California forking out $34 million to clean up New and Tijuana rivers | Courthouse News Service
Saturday, December 2, 2023
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California forking out $34 million to clean up New and Tijuana rivers

Border watersheds have been plagued for years by trash, sewage, agricultural and industrial runoff and other pollutants.

SAN DIEGO (CN) — The State Water Resources Control Board will spend $34 million for six projects to improve the water quality of the New River and the Tijuana River along the U.S.-Mexico border.

The New River starts south of the city of Mexicali, and runs through Calexico on the U.S. side of the border and through Imperial County to the Salton Sea. The Tijuana River runs from Baja California into San Diego.

Both rivers are heavily polluted by sewage, trash, industrial and agricultural waste, and other sediment and pollutants.

“The water quality in our border watersheds have been degraded by sewage, trash and other pollutants for decades, posing a constant threat to the health of people, wildlife, and our economies,” Joaquin Esquivel, chair of the state water board, said in a statement Thursday. “This funding comes at a critical time, as these challenges are exacerbated by extreme weather patterns in our changed climate. These projects will help improve water quality for our border communities while we continue our collaboration at the local, state and federal levels, and with our Mexican partners, to protect our water resources.”

Those projects include $18 million for the city of Calexico and the California Department of Water Resources to install a trash screen, a system to pump water back into the river after it’s been treated at the Calexico Wastewater Treatment Plant, and other infrastructure to prevent against erosion on the New River.

Another project will be headed by San Diego County, which will use more than $4 million to build a sediment and trash control basin and do dredging to remove sediment, trash and debris at the Tijuana River Pilot Channel and Smuggler’s Gulch, and area the announcement by the board describes as a place where pollutants on the Tijuana River accumulate, and through a series of gates, is used to divert trash from the river from reaching the Pacific Ocean.

San Diego County will receive $2 million to remediate an illegal dumping ground that has altered the course of the Tijuana River and to restore the floodplain and habitat around the property.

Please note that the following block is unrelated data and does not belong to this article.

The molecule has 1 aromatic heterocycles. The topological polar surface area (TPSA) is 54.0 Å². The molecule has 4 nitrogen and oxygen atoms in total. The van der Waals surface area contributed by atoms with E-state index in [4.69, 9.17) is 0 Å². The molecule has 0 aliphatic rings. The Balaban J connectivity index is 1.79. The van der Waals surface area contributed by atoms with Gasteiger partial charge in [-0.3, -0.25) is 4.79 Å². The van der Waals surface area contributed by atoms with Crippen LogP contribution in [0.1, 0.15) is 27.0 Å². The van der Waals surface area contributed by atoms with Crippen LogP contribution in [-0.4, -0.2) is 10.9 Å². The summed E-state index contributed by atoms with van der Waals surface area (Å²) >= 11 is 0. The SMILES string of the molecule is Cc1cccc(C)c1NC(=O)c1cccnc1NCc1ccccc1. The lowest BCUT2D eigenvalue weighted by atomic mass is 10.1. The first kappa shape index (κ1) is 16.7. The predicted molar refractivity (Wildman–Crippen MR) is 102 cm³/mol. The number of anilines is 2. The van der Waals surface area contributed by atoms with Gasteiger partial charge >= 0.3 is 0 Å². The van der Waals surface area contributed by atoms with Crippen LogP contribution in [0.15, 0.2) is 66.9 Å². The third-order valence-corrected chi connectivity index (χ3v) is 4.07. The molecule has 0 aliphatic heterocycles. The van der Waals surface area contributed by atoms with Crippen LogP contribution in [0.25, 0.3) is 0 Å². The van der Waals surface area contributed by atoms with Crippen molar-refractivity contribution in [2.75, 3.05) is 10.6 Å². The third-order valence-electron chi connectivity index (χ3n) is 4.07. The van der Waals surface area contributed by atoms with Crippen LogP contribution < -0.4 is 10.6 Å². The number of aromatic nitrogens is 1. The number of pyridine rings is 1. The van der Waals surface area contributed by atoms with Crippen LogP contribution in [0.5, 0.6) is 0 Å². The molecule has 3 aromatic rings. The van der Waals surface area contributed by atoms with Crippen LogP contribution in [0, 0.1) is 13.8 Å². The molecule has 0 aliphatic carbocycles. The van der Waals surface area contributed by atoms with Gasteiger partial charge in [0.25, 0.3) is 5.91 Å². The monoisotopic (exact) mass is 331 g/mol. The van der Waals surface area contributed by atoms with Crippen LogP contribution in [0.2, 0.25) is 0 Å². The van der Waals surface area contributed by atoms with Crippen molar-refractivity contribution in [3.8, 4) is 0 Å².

The Rural Community Assistance Corporation will receive $4.7 million to build a floating trash boom system that can be used during the stormy season in the concrete-lined portion of the Tijuana River Channel.

Five of the projects are on the U.S. side of the border, and the sixth project will happen in Mexicali and work toward improving the water quality of the New River by cleaning up trash from the river, replanting native vegetation along the river, and restoring its wetlands.

“This is a great opportunity to show that it can be done, that the wetlands in Mexicali can be changed and improved,” said Edith Santiago, the associate director of the Colorado River Delta Program at the Sonoran Institute.

The Sonoran Institute will receive $4 million for what’s called the Fluyle Project.

Santiago said she hopes that with the money they hope they can also work on starting up environmental education workshops to teach people and local businesses about the river, recycling and other forms of conservation, and to get the local community’s ideas about what they would like to see the future of the river look like.

Upstream, the board is also giving $167,000 to Imperial County to evaluate the effectiveness of building a new wastewater treatment plant in the county to treat river water from the New River.

Upon hearing the amount of money the board was giving to the county, Ryan Kelley, the District 4 representative on the Imperial County Board of Supervisors, laughed out loud.

“I don’t think you can do a study with that kind of money,” Kelley said.

Kelley said that the fecal coliform bacteria count in the New River is 30 times the amount that the Safe Drinking Water Act allows, and that the river’s pollution problem has been known about and ignored for years.

“They’ve deemed it necessary to clean the water in San Diego but not here,” Kelley said. “How can you have the dirtiest river in North America continuing to flow across the border into the United States?”

Kelley added it’s nice to see some funding going toward possibly beginning to clean the river, but the amount the board allotted is not enough.

“I’m happy to see that there’s some movement in that direction,” Kelley said. “But I hope it doesn't end up on a shelf and I hope that as a result of this it actually materializes into action on the river.”

Categories / Environment, Government, Regional

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